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Fishing ban lifted in Calapan, Oriental Mindoro amid oil spill

The fishing ban imposed on Calapan, Oriental Mindoro following the oil spill from the sinking of the MT Princess Empress was lifted on Saturday.

In John Consulta’s “24 Oras Weekend” report on Saturday, Calapan City Administrator Atty. Raymund Ussam explained that the fishing ban was lifted after experts reported that there were no indications that the fish in the area were affected by the oil spill.

“Hindi pa naman mapanganib kaya wala pang basehan na-ideclare ang ban ng fishing sa Calapan kaya after a day ni-lift natin ang advisory. Sa ngayon po, pinapayagan muna natin ulit na maglayag ang mangingisda,” Ussam said.

(It's not dangerous yet so there is no basis to declare the fishing ban in Calapan so after a day we lifted the advisory. For now, we allow the fisherman to sail again.)

However, swimming was still prohibited in the shoreline of Barangay Navotas, Maidlang, and Silonay.

Ussam said they would continue to provide emergency assistance for the affected fishermen and residents in Calapan City.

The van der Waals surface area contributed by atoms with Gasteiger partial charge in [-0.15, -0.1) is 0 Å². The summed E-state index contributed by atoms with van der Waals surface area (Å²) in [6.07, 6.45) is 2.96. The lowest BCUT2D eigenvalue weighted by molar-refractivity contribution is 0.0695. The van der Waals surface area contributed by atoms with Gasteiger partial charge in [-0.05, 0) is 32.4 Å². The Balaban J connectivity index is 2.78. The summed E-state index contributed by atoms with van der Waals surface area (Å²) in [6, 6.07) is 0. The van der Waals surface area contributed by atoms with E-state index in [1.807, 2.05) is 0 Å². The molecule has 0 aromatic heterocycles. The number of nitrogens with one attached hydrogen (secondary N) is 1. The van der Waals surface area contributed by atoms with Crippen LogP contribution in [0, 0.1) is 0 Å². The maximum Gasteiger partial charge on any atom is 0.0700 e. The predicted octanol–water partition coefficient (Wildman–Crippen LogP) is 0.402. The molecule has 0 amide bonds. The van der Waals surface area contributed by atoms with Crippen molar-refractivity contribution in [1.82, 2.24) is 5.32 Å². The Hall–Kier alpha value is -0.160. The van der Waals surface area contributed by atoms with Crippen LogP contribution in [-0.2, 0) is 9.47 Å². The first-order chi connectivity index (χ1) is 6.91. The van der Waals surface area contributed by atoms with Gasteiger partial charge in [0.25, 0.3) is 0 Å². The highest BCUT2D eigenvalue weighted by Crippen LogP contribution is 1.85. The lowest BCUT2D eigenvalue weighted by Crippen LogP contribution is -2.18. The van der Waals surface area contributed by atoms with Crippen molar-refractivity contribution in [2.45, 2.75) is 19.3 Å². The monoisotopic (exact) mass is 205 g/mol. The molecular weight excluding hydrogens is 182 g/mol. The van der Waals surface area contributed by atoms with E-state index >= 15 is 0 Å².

“Nagro-rollout pa rin tayo ng emergency assistance kasi alam niyo po, bagaman walang ban sa fishing activities ngayon, siyempre may takot po ang mga consumers doon sa mga produktong dagat natin, Ussam said.

(We are still rolling out emergency assistance because you know, although there is no ban on fishing activities now, of course the consumers are still afraid of our marine products.)

Based on the data of the Provincial Disaster Risk Reduction Management Office, around 20,540 families in 10 towns were affected by the oil spill.

“Ang aming focus pa rin doon sa Pola, which right now sampu na lang iyong area na iyong barangays na in particular na aming tinutugunan ng aming shoreline cleanup operations namin,” Commodore Geronimo Tuvilla, commander of incident team Oriental Mindoro, said.

(Our focus is still on Pola, where, right now, there are 10 areas or barangays that we are concentrating our shoreline cleanup operations in.)

RDC Reield Marine Services, the company that owns the Princess Empress, said a foreign vessel and remotely operated underwater vehicle would help to locate the sunken ship and assess the damage.

The operation also seeks to determine if oil was still leaking from the ill-fated motor tanker.

The foreign vessel and remotely operated underwater vehicle will arrive in Oriental Mindoro on Monday.

The Princess Empress was carrying 900,000 liters of industrial fuel oil when it sank due to strong waves on February 28. All 20 people on board were rescued.

According to the Philippine Coast Guard (PCG), the motor tanker sank 400 meters into the ocean, which was too deep for divers to reach. — Richa Allyssa Noriega/DVM, GMA Integrated News